31/05/2015 I was reading the plaque at the Tree of Knowledge in Barcaldine, when someone called my name. It was an old friend and workmate, John Burow, who I hadn’t seen in ten years or so. We knew he was travelling but not that he was in the area. Turned out he was heading for Lara Wetlands, which we’d just left that morning. It was good to catch up again over a coffee in Barcy.
The country between Barcaldine and Longreach was very drought-affected. The broad plains of Mitchell grass had dried off to blue-grey from the drought and looked to contain no nourishment at all. This was the driest country we had yet seen in the West. Both sides of the road were absolutely littered with the bones of roadkill every few metres, mostly roos but also the occasional sheep. Most carcasses were desiccated from exposure to the sun and scavengers, and there were a lot that were obviously more recent kills. Fortunately, though, not too many were lying on the actual road surface, requiring evasive driving. Anyway, the kites and crows feeding on the roadkill provided ample early warning of hazards coming up.
We saw a sizable group of emus just off to one side of the road, a mob of wild goats, the occasional Kori Bustard (commonly known as the bush or plains turkey), but only just a couple of kangaroos. Roos are a real problem from late afternoon to early morning when they come in to feed on the little bit of green pick beside the road, but not so much during the day. As it turned out though, later on in Longreach itself, I almost collected one as it shot across the road in front of me. You can never tell what and where things will happen…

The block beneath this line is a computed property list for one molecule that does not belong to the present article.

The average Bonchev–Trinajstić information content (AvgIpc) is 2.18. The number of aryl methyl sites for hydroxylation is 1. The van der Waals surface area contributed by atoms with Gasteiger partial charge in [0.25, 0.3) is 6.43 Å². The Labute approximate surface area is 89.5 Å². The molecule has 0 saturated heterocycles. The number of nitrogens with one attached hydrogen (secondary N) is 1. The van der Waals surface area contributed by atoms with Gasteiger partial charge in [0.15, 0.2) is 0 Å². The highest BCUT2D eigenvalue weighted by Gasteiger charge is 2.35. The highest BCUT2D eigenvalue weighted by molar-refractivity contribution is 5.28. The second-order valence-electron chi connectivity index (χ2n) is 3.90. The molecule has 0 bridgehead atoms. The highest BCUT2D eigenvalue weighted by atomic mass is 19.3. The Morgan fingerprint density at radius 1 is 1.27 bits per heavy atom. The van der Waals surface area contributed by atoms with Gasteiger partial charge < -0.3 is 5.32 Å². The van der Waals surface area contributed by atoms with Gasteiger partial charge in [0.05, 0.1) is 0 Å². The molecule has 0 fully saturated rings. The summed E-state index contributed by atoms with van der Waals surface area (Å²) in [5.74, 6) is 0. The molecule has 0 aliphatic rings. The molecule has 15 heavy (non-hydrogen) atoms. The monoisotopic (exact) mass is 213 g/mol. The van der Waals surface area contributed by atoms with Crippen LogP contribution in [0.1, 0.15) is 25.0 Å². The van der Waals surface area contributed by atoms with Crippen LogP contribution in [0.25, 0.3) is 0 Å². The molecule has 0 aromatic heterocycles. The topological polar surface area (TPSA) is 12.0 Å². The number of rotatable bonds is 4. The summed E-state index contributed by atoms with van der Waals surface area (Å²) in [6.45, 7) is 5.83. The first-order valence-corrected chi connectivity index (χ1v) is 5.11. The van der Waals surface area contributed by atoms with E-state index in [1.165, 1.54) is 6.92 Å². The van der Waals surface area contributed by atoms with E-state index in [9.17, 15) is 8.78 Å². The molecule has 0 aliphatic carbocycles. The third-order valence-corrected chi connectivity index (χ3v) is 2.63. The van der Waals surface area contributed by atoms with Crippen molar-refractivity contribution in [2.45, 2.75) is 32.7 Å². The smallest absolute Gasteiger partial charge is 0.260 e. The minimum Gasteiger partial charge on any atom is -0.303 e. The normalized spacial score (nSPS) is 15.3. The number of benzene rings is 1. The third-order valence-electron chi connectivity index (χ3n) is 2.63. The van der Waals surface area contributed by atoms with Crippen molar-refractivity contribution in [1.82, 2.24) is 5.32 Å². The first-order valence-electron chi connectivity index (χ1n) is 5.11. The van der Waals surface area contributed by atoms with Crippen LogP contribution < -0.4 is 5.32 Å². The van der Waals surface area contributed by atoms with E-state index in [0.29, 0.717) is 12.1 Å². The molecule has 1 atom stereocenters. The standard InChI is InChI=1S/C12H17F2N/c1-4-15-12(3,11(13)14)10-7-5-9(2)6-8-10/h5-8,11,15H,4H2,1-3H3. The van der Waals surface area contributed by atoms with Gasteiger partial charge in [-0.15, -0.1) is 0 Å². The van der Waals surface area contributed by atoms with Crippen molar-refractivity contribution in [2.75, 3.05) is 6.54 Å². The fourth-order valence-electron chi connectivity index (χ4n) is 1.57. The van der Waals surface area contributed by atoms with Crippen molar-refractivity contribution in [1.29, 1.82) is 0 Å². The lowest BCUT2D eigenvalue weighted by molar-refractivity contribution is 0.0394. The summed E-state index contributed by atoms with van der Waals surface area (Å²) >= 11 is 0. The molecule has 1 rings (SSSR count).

Halfway between Barcaldine and Longreach, we stopped at the tiny town of Ilfracombe and had a cold drink at the Wellshot Hotel. The hundred year old pub had a welcoming feel about it, with a bar made from a wool-press, an assortment of local station wool pack stencils on the walls, a ceiling covered with a collection of money from around the world, and a ceiling border of ‘hats of a certain age and character’, some of which would no doubt have an interesting story to tell if they could only talk. Most hats were contributed by characters from the local district, but there was also a hat from Dame Quentin Bryce, ex-Governor of Queensland and ex-Governor General of Australia, and Lee Kernaghan, country music singer. The beer was good and the food looked good, but the publican was run off his feet with about eighty people from the caravan park next door plus a busload of tourists, all chasing drinks and food, so we hit the road again for Longreach.
Thankfully, we’d pre-booked a caravan park site in Longreach as the park was chockers with 245 Avans for their annual national gathering, plus a bunch of other vans. Avans as far as the eye could see. If you wondered where these things herd together once a year to breed, this was the place…What’s the gestation period for an Avan?
It was good to be on power again and to fire up the aircon as the days were starting to warm up the further north we travelled. Di had a long therapeutic massage the next day as she was feeling very sore, and we spent the rest of the day quietly relaxing.
After spending a couple of days at Lara Wetlands unsuccessfully trying to get close-up shots of brolgas, we had two of them wandering around the caravan park in Longreach and trying to get inside the van!
Longreach offers some wonderful attractions for the visitor, including the Cobb & Co coach tour, Paddlewheeler, and Qantas Founders Museum, but we thought they were all overpriced and we didn’t feel up to doing the tourist attractions. We did, though, spend quite some time going through the Australian Stockman’s Hall of Fame which had some great exhibits of the life of people in the bush.
We stayed four days in Longreach, mainly relaxing and regretting missing the first State of Origin match as we were out of signal that night. The guys still did good though, despite my absence.
“Once you have travelled, the voyage never ends, but is played out over and over again in the quietest chambers. The mind can never break off from the journey.” ― Pat Conroy